The problem I first faced was photographing some of the 3,000 plus groups in Liverpool at the time. They were adolescents thinking they were the Beatles and being photographed by a similar long-haired callow youth. Harry’s influence on me was instant and successful. He treated his subjects with affable humour and an underlying threat of instant injury if the mark was stepped over. Watching a master at work could not equate to any amount of reading, he generated a respect on his subjects where they worked for him and not against. Oddly enough he found the Beatles difficult and this was at the time when their drummer was Pete Best who was the only sensible one amount them.

Liverpool and Harry Watmough had the sort of effect that legends are made of. I know I would not be the person I am without that magical influence of Scouse humour and solid foundation that makes being a human being sensible and gifted with self assurance and importantly, a sense of pride.

He had great faith in my abilities and often threw me in at the deep end in a sink or swim mode. One such was to photograph a group in the Cavern in Matthew Street. during one of the constant gigs.

The venue made world famous by the Beatles, was a sewer, smelt like one and when crowded with rocking and jiving youngsters, the lack of air conditioning made the walls drip with condensation mixed with the essence of decades reflecting its former usage.

My failure was in trying to get a reasonable image of the group with a large format camera. The condensation formed a thick fog on the plates which left the image a soggy mess totally unrecognisable as a photograph.

He made me return on three occasions after each failure, deciding he would show me how to do it on the fourth.

Pondering over his obscure images the morning after he said: ‘It’s a bugger isn’t it’

I never did get a decent photograph, but I did try in mid winter and never had time to warm the camera up which is what I should have done, but it was like photographing a streaming kettle in a Turkish Bath.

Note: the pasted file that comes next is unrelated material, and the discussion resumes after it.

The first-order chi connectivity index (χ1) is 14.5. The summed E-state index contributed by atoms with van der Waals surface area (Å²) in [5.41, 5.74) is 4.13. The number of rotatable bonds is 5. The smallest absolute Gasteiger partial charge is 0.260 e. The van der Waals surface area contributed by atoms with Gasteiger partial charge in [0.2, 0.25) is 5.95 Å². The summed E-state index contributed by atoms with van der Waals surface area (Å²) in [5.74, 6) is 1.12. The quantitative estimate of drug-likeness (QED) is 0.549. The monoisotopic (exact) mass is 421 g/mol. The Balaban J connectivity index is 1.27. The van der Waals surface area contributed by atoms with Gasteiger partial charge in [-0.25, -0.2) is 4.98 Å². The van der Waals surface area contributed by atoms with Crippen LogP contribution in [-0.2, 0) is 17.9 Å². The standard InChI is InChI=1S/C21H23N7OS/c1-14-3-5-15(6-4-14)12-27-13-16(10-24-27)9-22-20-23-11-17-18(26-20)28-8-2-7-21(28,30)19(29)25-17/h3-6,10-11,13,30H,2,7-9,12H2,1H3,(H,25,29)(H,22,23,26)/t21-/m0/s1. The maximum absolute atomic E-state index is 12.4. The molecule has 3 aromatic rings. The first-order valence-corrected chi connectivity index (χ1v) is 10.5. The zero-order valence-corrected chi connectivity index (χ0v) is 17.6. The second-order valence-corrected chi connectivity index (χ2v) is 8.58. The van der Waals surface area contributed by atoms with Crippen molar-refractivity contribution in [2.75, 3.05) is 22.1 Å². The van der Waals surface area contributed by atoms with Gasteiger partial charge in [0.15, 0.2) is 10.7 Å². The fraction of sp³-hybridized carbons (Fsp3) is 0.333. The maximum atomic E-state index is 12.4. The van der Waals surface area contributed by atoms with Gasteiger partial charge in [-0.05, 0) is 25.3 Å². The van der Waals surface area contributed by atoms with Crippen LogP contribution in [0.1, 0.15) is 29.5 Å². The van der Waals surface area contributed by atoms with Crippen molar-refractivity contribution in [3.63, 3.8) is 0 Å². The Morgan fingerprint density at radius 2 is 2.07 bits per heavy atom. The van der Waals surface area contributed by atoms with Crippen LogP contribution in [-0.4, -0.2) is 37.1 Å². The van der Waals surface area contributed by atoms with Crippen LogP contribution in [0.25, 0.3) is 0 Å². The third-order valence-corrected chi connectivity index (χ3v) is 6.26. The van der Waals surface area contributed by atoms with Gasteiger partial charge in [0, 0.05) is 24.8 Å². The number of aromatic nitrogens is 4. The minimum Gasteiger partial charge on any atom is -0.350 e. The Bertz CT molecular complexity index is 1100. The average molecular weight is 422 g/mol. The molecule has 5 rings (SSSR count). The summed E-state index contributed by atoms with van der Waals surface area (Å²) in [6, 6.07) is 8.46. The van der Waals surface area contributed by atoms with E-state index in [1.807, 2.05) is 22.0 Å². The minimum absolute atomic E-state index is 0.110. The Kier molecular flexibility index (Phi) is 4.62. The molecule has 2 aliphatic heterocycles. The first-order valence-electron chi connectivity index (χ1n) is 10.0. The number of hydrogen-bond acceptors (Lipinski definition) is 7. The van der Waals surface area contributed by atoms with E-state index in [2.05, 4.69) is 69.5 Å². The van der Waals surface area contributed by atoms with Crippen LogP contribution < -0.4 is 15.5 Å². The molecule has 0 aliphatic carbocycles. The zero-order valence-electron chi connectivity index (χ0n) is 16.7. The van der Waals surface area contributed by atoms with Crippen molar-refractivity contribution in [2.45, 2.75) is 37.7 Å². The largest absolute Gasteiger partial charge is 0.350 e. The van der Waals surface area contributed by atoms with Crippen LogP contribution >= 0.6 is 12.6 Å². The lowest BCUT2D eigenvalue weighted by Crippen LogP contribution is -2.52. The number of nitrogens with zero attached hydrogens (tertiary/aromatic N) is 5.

Sadly it all came to an end when the success of Liverpool started to fade with Epstein moving his empire down to Argyle Street in London.

It was a slow demise even with the strength of the Mersey Beat being bigger than any city.

The Beatles went onto world domination which moved south along with the need for larger and glitzier promotion teams.

Photography in Liverpool struggled to cope with the moving spotlight and in the end the volume of lost work could not be made  up. I well remember being told one day that it was difficult to pay me any more and I had little choice but to move home to Essex.

It was one of the saddest days of my life, even the prospect of going home could not make up for the magical time I had experienced.

Harry gave up photography and found an accounting job in the Petroleum industry in Devon.

Though I have not said it, I am sure the reader will have gathered from the text that a great light has diminished.

Harry died in early September with his Funeral by definition a sad occasion, but when the memories kick in, the rib tickling begins, and that is how we will all remember that recent day in Taunton, the last resting place of Harry Watmough, photographer.

The one thing that I expected to happen, did not in actuality, but at the last musical tribute in the service of ‘We’ll Meet Again’ I must admit I mind dubbed it for Eric Idle’s ‘Always Look on the Bright Side of Life’ . That was how Harry lived his life and the image he gave all who knew him with the final wicked little smile.